But you can spray insulation on before you put the plasterboard on. That's very quick and effective.

Funnily enough, once we get a decent snow fall the extensions warm up as there's nothing like two or three feet of snow for insulation. On the other hand, three feet of snow does make the roof creak and groan...
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Post: #40234 baldowrie
Wed Nov 08, 2006 8:19 pm

suppose it depend on how many twangs you put in.

You can buy ready insulation plaster board but I believe it is heavy

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Post: #40243 Boots
Wed Nov 08, 2006 11:09 pm

Will need to call Muddy back in on this one, but if you have a flat roof couldn't you insulate by boxing a slight incline and growing grass or some sort of resistant groundcover? What sort of cross members do you have? Wood or steel?

I think Muddy referred to it as a Green Roof over there. We call it a sod roof (if you want to search it) I know it has terrific cooling properties - does it keep the place warm too Muddy?

He has some pics here someplace, but am sorry, I just woke up and am not real with it yet.
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Post: #40255 Stonehead
Thu Nov 09, 2006 6:52 am

Boots wrote:Will need to call Muddy back in on this one, but if you have a flat roof couldn't you insulate by boxing a slight incline and growing grass or some sort of resistant groundcover? What sort of cross members do you have? Wood or steel?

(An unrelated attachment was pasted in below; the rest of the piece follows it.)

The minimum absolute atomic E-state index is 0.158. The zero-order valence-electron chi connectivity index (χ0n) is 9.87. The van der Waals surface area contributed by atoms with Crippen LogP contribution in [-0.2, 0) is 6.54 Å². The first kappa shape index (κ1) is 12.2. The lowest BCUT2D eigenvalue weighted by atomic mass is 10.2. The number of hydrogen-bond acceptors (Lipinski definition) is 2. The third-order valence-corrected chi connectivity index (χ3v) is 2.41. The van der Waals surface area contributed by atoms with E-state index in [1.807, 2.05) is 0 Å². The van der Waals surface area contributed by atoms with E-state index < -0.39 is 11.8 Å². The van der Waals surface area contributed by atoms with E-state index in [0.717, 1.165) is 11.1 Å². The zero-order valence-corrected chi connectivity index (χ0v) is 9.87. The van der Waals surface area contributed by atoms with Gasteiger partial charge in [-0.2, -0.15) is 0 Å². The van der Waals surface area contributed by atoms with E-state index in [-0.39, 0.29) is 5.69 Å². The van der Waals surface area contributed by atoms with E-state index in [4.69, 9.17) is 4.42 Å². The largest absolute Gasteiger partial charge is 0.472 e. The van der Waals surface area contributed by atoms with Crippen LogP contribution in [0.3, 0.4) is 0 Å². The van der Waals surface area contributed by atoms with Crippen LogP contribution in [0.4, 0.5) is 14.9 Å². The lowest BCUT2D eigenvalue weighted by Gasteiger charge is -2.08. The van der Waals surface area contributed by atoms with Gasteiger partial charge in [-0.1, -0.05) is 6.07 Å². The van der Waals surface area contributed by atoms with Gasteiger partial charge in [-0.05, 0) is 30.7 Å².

I think Muddy referred to it as a Green Roof over there. We call it a sod roof (if you want to search it) I know it has terrific cooling properties - does it keep the place warm too Muddy?

He has some pics here someplace, but am sorry, I just woke up and am not real with it yet.


The roof would need a lot of reinforcement - the rafters are wood and while you can, just, walk on the roof it does flex. If I have to go on the roof I lay a ladder from one wall to the other.

Thin sod roofs don't insulate that much and need extra insulation - you need real depth to get the insulation effect.
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Post: #40266 Milims
Thu Nov 09, 2006 10:08 am